If you are on the brink of retirement and you want a relatively low-cost investment that won t lead you astray, your search should start with Vanguard mutual funds.
This article is not a sales pitch. I work for Vanguard and have no affiliation with the company except as a shareholder in their funds.
To get rich investing, the power of time beats a lucky stock pick.
Vanguard is under $1 billion in assets and is the only mutual fund firm with a financial structure to benefit shareholders in its mutual funds.
The companies funds are known for low expenses and the lower tax exposure that comes from low turnover. It should go without saying that Vanguard funds are no-load funds. No sales commission, no pressure.
From Vanguard's portfolio of excellent funds, here are nine that I like for retirees.
This is the first fund my wife and I invest each year. In January, we make our annual withdrawal from long-term investments to cover our expenses for the year ahead. This fund is also where we keep our emergency cash.
Because this fund holds no stocks, our finances are remarkably emotion-free. What we know about the stock market at any given moment, but how much we don't know would impact until the following year. How do you manage your money?
The withdrawal is not that you would be in a middle income tax fund, but you will probably earn nearly 100 times as much as you would get in a typical bank savings account paying this is really disgusting! 0.01% interest rate.
In the past 15 years, this fund appreciated by 3.27%.
It s never too late to have a happy retirement?
Their investors are likely to have above-average success as investors over the years.
It s because of the combination of growth and stability you more likely to be content to leave your money where it is instead of trying to figure out when to buy and when to sell.
None of the following eight balanced funds is designed to normally hold much more invested in equity than about 60%. The implication is they aren t likely to suffer the sort of major losses of all-equity funds.
Any one of these could make a good one-fund portfolio for a retiree. If you are already retired, this fund is your back. With an equity stake of just about 35% and the diversification of indirectly owning more than 10,000 stocks and 24,000 bonds, you wont go very far wrong. If you like the target date concept, but want a bit more equity exposure, it is easy to pick a variation focused on a later year such as 2020 or 2025.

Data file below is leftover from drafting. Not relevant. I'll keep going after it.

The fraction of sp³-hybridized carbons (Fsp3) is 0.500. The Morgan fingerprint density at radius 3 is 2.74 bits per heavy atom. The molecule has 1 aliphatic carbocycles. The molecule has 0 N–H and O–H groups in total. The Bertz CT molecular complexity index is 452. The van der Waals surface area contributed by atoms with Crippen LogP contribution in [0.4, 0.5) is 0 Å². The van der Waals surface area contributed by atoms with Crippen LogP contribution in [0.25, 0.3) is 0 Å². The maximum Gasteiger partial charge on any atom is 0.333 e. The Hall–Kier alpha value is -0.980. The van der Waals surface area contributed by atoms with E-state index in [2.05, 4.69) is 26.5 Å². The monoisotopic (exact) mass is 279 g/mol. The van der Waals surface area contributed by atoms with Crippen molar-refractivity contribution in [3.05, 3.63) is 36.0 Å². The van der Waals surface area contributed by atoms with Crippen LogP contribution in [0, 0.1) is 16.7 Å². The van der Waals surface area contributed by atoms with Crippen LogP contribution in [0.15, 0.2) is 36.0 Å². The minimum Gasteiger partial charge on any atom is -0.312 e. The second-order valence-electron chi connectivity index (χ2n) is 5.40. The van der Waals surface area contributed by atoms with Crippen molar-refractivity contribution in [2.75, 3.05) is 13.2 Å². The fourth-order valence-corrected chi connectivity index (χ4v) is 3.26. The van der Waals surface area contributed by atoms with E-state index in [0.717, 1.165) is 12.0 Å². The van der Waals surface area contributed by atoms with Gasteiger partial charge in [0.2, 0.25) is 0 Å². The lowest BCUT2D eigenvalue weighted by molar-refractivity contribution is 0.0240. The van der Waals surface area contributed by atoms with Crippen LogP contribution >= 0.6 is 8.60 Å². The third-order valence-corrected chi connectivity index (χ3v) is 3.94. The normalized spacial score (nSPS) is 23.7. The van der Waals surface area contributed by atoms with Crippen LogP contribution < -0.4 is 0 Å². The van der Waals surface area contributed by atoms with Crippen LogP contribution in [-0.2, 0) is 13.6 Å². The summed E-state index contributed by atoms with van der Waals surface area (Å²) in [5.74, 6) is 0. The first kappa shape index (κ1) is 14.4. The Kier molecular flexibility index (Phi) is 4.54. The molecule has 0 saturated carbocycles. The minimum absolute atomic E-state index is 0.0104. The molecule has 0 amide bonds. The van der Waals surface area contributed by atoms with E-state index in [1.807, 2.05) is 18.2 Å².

These funds of funds come in aggressive combinations of equity exposure, from 20% to 80%, though I m excluding the most effective one from this discussion. All the bonds in these funds are investment grade, by the way. LifeStrategy Income Fund VASIX, typically holds only about 20% of its portfolio in equity funds, with the rest in bonds, perhaps a good fit for investors with ample resources more than they think they need, or those who are very skittish about the stock market.
LifeStrategy Conservative Growth VSCGX, doubles that equity stake to about 40%, maybe the right choice for conservative retirees who want some growth but are not willing to go very far out on a limb to get it.
LifeStrategy Moderate Growth VSMGX, is very similar, but with a 60 40 split of equity and bonds. This provides more growth, although still without much excitement.
Two funds for retirement people who don t know a lot about investing.
Often over the past 20 years I have recommended Vanguard Wellington Income Fund VWIAX and or Vanguard Wellesley Income Fund VWENX, For conservative retirees that I don t know well, Wellesley has become what I regard as my best piece of advice.
Wellesley has taken good care of investors since 1970. Its portfolio is generally 40% in bonds, 60% in equities. This is a low-cost actively managed fund holding about 70 large-cap stocks mostly value stocks and about 1,300 bonds.
For those less conservative, Wellington is my go-to suggestion, especially for people who value a very long track record.
Wellington has been in business since 1929 and was the industry s very first balanced fund.
Wellington s typical 60 40 split of equities and bonds mirrors the way that trustees of many large pension funds invest. They know they need reliable long-term growth and that their portfolios must be able to pay their pensioners in all circumstances.
Wellington is actively managed, with about 60 large-cap stocks and about 1,100 bonds.
My wife and I prefer an overall allocation of equities and bonds of 50-50. If it appeals to you, you could achieve that by split your money equally between Wellington and Wellesley.
Two more Vanguard balanced funds are worth considering.
VBIAX, the investment manager of Vanguard Balanced Index Fund (VBIAX), is actively managing, holding about 60% of its portfolio in 3,300 U.S. growth oriented stocks and the rest in approximately 10,700 bonds to stock industry.
Vanguard Tax-Managed Balanced Fund VTMFX, is managed to minimize capital gains distributions and other taxable income with a typical equity bond split closer to 50-50. If you like this allocation along with lower tax bills, this fund could be for you.
As you can see from the table below, level of risk and return are indeed linked, but not always what you would expect.
Funds are listed in order of their trailing 15- year compound annual growth rate as of early October For each, you will also see its performance during 2008, the worst calendar year for investors in a long time.
For more info on these funds plus four all equity funds, check out a video presentation I made last year: My 12 favorite Vanguard Funds for Retirees.